Whilst it may seem too early to be talking about Christmas for the average consumer, for certain businesses in the logistics sector, planning for Christmas 2019 began around three years ago when they booked their much-needed warehouse space.
With the UK and EU yet to reach an agreement on their future trading relationship post-Brexit, the possibility of leaving without a deal in place is very real. And in the event of a No Deal Brexit, we expect to see significant delays at the border due to increased checks. As such, supermarkets, manufacturers and pharmaceutical companies are all being pressured to stockpile goods in order to limit potential shortages. But with Black Friday and Christmas just around the corner from 31 October 2019 – the date when the UK is due to leave the EU – warehouses do not have the level of availability required. Put simply by Pauline Bastidon, Head of Global & European Policy at FTA, ‘there is no more room.’
In the buildup to the first deadline for the UK to leave the EU – 29 March 2019 – a report from January 2019 noted that three-quarters of UK warehouse owners said their spaces were already full to capacity. However, with the space they were using then now pre-booked for Christmas, companies that previously stockpiled goods such as car parts, toilet rolls and dried food may now be unable to do so. And if companies are unable to stockpile, congestion at the borders will increase even further, as businesses will need to continue importing and exporting as usual. This will directly affect more time- sensitive goods which cannot be stockpiled and pre-prepared, such as fresh food or medication, thus impacting overall shortages.
Certain industries, such as refrigerated food storage, are also facing additional complications as they require specialist warehouses, for which space is very limited. Car manufacturers are also among those which face significant challenges, given that they would need huge volumes of spaces in order to stockpile. In a bid to minimise potential disruption from a no-deal Brexit, companies such as BMW and PSA brought forward their annual summer factory shutdowns to April 2019. While employees were still working, no new cars were being made, reducing the impact of a potential shortage of imported parts. Despite the March 2019 Brexit deadline date being moved, shutdowns are planned months ahead and are difficult to reschedule; therefore, they had no option but to go ahead. Having already closed down production once, manufacturers will struggle to justify another costly shut down to accommodate the new October deadline, as it could lead to shortages of vehicles and delays to production.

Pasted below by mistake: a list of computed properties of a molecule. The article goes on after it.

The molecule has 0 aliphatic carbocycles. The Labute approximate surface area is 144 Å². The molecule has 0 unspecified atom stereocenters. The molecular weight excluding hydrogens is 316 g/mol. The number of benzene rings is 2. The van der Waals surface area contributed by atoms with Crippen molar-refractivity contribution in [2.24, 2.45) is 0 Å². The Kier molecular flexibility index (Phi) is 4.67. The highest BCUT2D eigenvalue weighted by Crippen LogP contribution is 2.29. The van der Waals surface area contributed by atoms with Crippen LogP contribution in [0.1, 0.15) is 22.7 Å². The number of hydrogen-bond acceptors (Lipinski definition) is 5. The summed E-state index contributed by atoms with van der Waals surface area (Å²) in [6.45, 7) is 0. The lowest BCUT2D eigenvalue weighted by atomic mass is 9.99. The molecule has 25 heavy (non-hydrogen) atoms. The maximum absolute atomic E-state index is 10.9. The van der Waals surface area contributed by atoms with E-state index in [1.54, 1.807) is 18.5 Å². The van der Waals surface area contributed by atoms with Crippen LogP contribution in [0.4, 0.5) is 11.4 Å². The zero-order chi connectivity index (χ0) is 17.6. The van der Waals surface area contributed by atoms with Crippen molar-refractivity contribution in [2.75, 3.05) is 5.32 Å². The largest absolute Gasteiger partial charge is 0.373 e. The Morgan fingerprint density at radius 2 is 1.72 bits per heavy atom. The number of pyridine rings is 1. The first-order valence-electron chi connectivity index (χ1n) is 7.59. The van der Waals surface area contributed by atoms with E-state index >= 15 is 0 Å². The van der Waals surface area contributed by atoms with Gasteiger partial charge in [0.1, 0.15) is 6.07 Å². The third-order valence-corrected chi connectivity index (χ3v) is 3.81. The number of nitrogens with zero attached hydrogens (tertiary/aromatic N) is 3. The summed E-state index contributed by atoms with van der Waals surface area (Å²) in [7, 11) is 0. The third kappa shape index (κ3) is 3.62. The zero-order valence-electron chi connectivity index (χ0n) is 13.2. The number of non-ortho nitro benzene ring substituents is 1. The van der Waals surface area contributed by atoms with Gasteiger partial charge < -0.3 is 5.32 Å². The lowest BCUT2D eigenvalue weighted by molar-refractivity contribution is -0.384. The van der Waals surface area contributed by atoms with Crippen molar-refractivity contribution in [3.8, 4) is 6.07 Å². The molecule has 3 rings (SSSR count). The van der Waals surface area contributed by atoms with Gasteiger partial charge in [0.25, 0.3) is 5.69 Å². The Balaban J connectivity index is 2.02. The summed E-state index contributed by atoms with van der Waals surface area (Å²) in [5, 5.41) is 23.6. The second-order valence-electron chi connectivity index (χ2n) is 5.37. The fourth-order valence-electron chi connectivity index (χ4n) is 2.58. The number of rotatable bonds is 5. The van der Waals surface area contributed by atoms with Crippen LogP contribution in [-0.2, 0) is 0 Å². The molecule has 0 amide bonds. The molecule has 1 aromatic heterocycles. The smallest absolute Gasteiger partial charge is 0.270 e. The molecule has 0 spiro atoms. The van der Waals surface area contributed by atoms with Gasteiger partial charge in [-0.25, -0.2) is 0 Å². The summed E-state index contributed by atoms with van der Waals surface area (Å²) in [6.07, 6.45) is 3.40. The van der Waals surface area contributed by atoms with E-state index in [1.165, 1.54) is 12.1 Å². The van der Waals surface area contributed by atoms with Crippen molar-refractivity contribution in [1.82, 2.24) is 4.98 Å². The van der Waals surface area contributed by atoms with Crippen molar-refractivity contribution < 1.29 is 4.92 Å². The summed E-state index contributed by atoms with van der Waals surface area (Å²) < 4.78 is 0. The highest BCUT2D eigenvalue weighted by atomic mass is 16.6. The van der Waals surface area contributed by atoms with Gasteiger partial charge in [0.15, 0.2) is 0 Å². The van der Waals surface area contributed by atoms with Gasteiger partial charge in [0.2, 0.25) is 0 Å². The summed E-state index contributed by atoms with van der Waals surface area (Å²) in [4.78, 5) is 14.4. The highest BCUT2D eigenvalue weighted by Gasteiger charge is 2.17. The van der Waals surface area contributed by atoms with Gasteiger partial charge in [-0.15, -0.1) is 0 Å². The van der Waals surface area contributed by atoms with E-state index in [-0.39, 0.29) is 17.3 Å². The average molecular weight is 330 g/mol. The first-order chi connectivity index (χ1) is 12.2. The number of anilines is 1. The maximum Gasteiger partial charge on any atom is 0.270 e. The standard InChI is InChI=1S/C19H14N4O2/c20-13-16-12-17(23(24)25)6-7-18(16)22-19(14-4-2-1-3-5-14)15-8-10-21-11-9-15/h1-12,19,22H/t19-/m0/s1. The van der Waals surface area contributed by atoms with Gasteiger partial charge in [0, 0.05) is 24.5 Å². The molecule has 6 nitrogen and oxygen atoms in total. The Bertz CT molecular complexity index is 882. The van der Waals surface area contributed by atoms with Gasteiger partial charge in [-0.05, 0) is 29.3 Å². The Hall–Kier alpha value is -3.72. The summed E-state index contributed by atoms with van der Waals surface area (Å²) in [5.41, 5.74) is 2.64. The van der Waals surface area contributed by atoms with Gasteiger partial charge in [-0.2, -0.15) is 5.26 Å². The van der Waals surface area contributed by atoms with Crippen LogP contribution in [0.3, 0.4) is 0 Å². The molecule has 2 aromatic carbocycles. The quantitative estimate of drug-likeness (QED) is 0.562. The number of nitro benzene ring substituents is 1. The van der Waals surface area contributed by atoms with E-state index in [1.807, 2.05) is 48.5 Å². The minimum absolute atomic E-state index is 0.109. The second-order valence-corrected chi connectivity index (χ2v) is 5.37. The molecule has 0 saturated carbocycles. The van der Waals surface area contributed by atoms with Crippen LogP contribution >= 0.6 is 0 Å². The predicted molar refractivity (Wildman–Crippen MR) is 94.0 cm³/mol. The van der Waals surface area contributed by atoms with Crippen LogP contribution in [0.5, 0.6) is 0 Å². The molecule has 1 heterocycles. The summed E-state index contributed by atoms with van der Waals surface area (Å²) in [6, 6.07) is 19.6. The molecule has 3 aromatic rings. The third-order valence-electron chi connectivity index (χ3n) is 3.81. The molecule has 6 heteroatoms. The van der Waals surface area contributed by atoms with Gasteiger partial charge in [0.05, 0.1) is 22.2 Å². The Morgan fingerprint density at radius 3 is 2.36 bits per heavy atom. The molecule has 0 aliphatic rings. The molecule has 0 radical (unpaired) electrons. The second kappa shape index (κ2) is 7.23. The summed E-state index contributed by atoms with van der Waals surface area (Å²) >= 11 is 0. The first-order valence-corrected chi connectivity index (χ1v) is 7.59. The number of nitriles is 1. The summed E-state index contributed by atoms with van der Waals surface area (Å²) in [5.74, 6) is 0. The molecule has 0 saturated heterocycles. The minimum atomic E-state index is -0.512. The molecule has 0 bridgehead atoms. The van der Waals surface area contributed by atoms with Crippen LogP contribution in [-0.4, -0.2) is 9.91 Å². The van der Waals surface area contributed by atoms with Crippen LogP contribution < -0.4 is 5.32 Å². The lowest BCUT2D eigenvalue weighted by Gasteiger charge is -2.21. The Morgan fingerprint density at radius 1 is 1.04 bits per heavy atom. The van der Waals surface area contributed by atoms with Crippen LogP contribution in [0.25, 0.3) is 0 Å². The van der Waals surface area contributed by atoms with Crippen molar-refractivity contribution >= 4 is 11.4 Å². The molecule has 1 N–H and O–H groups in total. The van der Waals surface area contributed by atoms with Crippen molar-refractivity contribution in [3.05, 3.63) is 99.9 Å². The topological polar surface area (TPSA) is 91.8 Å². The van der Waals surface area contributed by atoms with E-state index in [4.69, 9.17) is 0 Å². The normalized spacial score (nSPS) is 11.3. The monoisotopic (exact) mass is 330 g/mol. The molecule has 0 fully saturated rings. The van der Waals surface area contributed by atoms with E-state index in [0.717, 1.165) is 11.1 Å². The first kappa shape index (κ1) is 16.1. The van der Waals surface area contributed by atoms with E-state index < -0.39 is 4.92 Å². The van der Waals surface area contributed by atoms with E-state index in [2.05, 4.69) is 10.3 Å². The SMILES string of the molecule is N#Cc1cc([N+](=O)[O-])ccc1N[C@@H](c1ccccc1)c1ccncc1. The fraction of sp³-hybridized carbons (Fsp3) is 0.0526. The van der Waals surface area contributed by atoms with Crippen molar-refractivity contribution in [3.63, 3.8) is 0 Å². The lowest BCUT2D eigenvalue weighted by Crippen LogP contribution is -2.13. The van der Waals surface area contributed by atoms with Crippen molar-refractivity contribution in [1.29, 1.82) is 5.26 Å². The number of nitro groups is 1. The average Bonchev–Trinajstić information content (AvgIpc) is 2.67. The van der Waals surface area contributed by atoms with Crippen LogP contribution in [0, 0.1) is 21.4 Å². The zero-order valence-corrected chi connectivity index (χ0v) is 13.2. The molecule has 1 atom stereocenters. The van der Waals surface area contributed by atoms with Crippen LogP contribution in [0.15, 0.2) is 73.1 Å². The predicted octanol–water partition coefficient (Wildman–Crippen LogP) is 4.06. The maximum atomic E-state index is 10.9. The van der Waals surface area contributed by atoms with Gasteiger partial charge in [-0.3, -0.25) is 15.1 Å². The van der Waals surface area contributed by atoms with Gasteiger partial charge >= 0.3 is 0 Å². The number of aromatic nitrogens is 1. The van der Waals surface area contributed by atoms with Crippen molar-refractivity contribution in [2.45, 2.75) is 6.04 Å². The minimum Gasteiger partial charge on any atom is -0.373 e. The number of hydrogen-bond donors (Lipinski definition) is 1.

For businesses that have already stockpiled materials, economic implications are beginning to come to the fore. Not only are additional warehouse space costs already mounting up, reducing operating profits, but there is a financial risk to making future sales forecasts further ahead than usual. Having already made preparations themselves and taken the financial risks once already, businesses are now having to repeat the process, as well as being faced with the additional challenge of the lack of warehouse space.
Warehousing has been facing a multitude of challenges in recent years. With the government prioritising housebuilding, new available land has been used for residential development, leaving warehousing construction lagging behind. Combined with the accelerated rise of e-commerce, the increased demand for warehousing space has dramatically reduced available warehousing capacity. With the ‘inner M25’ area vacancy rate now at just 2.2%, logistics companies are looking for alternative solutions. However, it takes five to seven years for new facilities to enter the system and there is simply not enough time. Other options companies are looking into include chartering their own planes and ferries to mitigate delays.
The logistics industry is willing to adopt and adapt to new practices, however, it would help if the sector knew what it is preparing for in advance. With such a shortage of warehouse space at a critical time for the UK economy, it is crucial that companies can prepare as much as possible, with the correct formalities and paperwork in place to keep fluid movement at the border to minimise delays, and therefore shortages of goods.
Efficient logistics is vital to keep Britain trading, directly having an impact on more than seven million people employed in the making, selling and moving of goods. With Brexit, new technology and other disruptive forces driving change in the way goods move across borders and through the supply chain, logistics has never been more important to UK plc. A champion and challenger, FTA speaks to Government with one voice on behalf of the whole sector, with members from the road, rail, sea and air industries, as well as the buyers of freight services such as retailers and manufacturers.
Pauline Bastidon, Head of Global & European Policy, FTA